No summer is complete without a bit (fine, a lot) of ice cream. And in a country as scorching hot as Israel, it’s really an absolute must.
So ahead of the upcoming summer season, ISRAEL21c paid a visit to Ben & Jerry’s Israeli factory to hear all about blue-and-white ice cream, learn of our fellow countrymen’s soft-serve habits, and sample a scoop or two. It was a tough job, but someone had to do it.
Driving up to the factory in the dusty industrial area of Kiryat Malachi in southern Israel, it’s hard to imagine this is where the magic is created. But created it is – some 80,000 pints of it a day, to be precise.
We catch up with Ben & Jerry’s Israel CEO and founder Avi Zinger to get the lowdown.
Hi Avi. So, how did you get to setting up an all-Israeli Ben & Jerry’s factory?
I established the company 31 years ago. I lived in the States for 13 years, and before I came back I was looking for something to bring over here, something special that couldn’t be found.
I love ice cream, which is the most important thing. And I used to ski in Vermont – I lived in New York – and always when I arrived in Vermont Ben & Jerry’s was the pride of the locals. They were just starting out.
And I said walla. There was no really quality ice cream in Israel back then. And people would always say to me, how is it that in Israel, where it’s hot and all that, there’s no really good ice cream. So I said “Wow, if I could only bring this ice cream to Israel.”
So you did.
I flew out to Vermont, met with Ben at this studio apartment and we talked.
I came to Israel and at first tried to manufacturer at others’ [facilities], did all kinds of experiments until I finally founded the factory.
Once the ice cream hit Israel, how was it received?
At first people didn’t really relate to it, because they were used to ice cream with vegetable oils, with chemicals, or pareve [dairy-free], which is horrific. Suddenly you give them ice cream, it’s a shock at the beginning.
How do Israeli tastes differ from American ones?
The favorite flavor here is Cookies & Cream, which across the world does okay, but it’s never a big deal.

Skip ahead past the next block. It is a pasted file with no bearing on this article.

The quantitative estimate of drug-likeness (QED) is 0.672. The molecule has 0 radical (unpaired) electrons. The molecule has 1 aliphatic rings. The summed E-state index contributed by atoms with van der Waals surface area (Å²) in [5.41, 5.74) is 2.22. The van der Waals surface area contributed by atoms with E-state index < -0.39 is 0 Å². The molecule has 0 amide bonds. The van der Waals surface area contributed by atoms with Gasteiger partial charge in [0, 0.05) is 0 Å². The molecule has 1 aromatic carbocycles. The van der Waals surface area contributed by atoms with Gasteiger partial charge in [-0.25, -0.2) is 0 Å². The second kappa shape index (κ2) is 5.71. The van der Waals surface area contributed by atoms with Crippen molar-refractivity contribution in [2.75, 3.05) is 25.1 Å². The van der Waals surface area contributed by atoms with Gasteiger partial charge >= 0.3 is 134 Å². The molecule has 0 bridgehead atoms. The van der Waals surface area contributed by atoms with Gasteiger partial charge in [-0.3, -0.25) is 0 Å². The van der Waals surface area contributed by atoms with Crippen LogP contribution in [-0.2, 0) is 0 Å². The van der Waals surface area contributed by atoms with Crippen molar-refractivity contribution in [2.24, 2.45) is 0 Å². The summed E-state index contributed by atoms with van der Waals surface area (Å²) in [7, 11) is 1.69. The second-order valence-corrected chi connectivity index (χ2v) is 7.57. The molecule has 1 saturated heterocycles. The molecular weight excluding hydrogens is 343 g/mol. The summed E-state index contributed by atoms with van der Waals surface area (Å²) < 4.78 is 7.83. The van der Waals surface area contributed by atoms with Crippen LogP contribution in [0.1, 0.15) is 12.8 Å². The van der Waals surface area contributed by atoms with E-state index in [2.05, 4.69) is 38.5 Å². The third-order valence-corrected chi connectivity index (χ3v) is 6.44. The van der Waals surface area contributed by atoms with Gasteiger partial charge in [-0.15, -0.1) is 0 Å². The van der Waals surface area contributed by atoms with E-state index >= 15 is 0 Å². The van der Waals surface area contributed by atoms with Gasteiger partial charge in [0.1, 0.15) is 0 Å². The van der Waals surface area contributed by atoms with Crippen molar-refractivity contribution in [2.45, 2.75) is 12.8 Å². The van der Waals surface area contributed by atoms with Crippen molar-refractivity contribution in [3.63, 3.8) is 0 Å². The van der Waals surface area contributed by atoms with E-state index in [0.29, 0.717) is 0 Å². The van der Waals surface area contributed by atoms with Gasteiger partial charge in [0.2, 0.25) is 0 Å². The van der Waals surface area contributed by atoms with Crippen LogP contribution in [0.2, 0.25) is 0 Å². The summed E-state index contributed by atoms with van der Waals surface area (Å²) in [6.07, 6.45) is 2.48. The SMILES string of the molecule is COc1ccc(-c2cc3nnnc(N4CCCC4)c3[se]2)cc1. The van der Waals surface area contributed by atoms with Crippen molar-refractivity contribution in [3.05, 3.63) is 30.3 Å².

And then there are flavors like Peanut Butter Cup, which took a good 10 years to catch on in Israel. How do you explain that?
What happens is that you see how people’s tastes change. Slowly things that were American, or very specific to the US, you suddenly see that people get used to it or get exposed to it.
First off, people travel abroad. Second, today people are more open to more flavors. It’s across all of Israeli cuisine – you see it in restaurants, people have become much more global. People today eat things I never imagined they would.
The leading flavors in Israel are the aforementioned Cookies & Cream, Vanilla, Toffee Bar Crunch, New York Super Fudge Chunk and Chunky Monkey. What flavor still hasn’t managed to make aliyah?
One of Ben & Jerry’s most iconic flavors, Cherry Garcia, which is in the top 10 for years. Not a week goes by without someone saying to me, “Avi, how come you don’t make Cherry Garcia in Israel?”
I also love that flavor. We tried bringing it over at least five times. People [in Israel] don’t like it; people think it’s bitter. So Israelis’ tastes are changing, improving and becoming more global, but some things just don’t work out.
Israel is a world-renowned vegan powerhouse. How does that translate into the ice cream world?
Ben & Jerry’s came out with 100 percent natural ice cream based on almond milk, and it’s usually simple flavors, their iconic flavors.
When we brought it to Israel it was hysterical, just hysterical.
It’s not only vegans, it’s also people who are allergic to milk, to eggs. For the first time they could eat something that is natural, that’s quality, that comes in a range of flavors. It simply created hysteria here – we were shocked by the response.
What are the implications of manufacturing the Ben & Jerry’s brand? How do you keep in sync with Vermont?
It has to do with a few things. There’s the product itself, which is the flavors. The flavor is not just the flavor, it’s the ingredients and the suppliers.
We, to be Ben & Jerry’s, need for the ice cream to be 100 percent natural, to have the best ingredients and so on… the ingredients also need to be non-GMO and fair trade.
Furthermore, there’s the brand, keeping in line with the brand’s values. This means taking care of the visibility, of the values, of Ben & Jerry’s social mission. We’re very strict about it.
And you’re the only completely independent Ben & Jerry’s manufacturers outside of Vermont, right?
We’re the only ones in the world who are independent and manufacture ourselves and distribute ourselves and do everything by ourselves.
But why manufacture in Israel, and not ship over from Vermont?
First of all, when I started out, Ben & Jerry’s were just about manufacturing in the States. They weren’t even thinking, or were able to think, about exporting.
There’s also the issue of kashrut, of Chalav Israel [a particular type of kashrut for milk products].
What do you think are the ice cream trends for the years to come?
There’s the issue of non-dairy, which appeals to those who can’t eat milk, who are allergic, and also appeals to those with values, who don’t want any animal products.
Then there’s the issue of sugar-free, which isn’t working out – although there’s constant demand – because Ben & Jerry’s want it to be 100 percent natural and there are no suitable substitutes.
Ending on a personal note, what’s your favorite flavor?
Believe it or not, more or less every day that I’m here they create another flavor. It doesn’t matter what they create — when you eat it, it’s delicious.
How much ice cream would you say that you eat?
I don’t have a set amount; it depends on the day. Some days I eat a lot and then go home and eat some more, other days I eat less.
Last question: cup or cone?
Cup. I want as much ice cream as possible. Cones confuse me.